“Between their loyal viewership on television and massive social media presences…the family blazed a trail for a new model of celebrity: the influencer” explains Cady Lang in Time Magazine. With Kim able to convince audiences that she is an exotic white woman, the Kardashian-Jenners have changed the way society perceives bodies and beauty through social media. Take Kim’s 2014 Paper Magazine cover, for example. After her notorious cover “broke the internet,” the interest in BBLs grew exponentially, seeing a 77.6% increase since 2015.
The cover was quite literally a cultural reset.
Social media platforms have continued to promote the “Kardashian Aesthetic.” As Facetuned bodies and BBL-related videos flood our Instagram feeds and TikTok FYPs, many of us have become accustomed to plastic surgery. As odd as it may sound, bodies perfectly sculpted by BBLs have almost become the new “natural.” With social media perpetuating unrealistic beauty standards, many users suffer from body image issues and low self-confidence. Nevertheless, these platforms glamorise surgically altered bodies and exploit the fragile self-esteem of their users, padding the pockets of plastic surgeons and the influencers who promote them.
With this, BBLs have become an increasingly popular procedure for young girls.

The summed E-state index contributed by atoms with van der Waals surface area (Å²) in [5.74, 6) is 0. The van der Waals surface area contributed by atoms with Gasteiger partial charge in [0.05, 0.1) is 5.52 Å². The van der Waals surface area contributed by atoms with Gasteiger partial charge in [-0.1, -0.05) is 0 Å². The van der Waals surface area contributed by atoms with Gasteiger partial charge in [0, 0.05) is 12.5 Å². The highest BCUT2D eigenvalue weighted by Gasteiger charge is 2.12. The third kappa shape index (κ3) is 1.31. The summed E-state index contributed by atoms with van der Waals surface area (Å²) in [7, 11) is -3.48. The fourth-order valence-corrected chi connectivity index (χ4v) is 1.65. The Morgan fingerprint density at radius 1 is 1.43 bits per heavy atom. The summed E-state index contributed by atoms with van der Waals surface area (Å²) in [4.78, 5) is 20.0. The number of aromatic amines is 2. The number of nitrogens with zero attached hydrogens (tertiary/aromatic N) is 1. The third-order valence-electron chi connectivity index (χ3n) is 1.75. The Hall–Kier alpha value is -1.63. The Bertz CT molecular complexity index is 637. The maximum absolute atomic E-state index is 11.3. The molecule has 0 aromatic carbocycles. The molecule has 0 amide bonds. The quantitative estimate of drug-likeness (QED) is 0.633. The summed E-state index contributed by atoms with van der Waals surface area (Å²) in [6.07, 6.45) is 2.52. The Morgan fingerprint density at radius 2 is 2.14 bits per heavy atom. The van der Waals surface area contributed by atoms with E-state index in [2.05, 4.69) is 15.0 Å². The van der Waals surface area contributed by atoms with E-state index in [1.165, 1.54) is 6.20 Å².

TikTok user @RoxanneRamsey went viral after explaining her experience helping a friend through the BBL recovery process. She said she was shocked to see so many young women getting the procedure. “Literally it was 30 chairs in the waiting room and every single chair was taken up” she went on to say, “It was like a trap house for BBLs.”
In a beauty-obsessed society, the line is often blurred between what we want our body to look like and what we think we need to be beautiful. While plastic surgery can certainly provide positive results for patients, there is a lot to be said for the ever-evolving beauty standard. What was trendy a decade ago isn’t trendy now, and the same will likely ring true for the BBL look in years to come.
So as we wait for the body trend to change, one sad truth remains the same: young women have been killing themselves to meet the beauty standard for centuries. And the BBL epidemic has become one of the most deadly standards of all.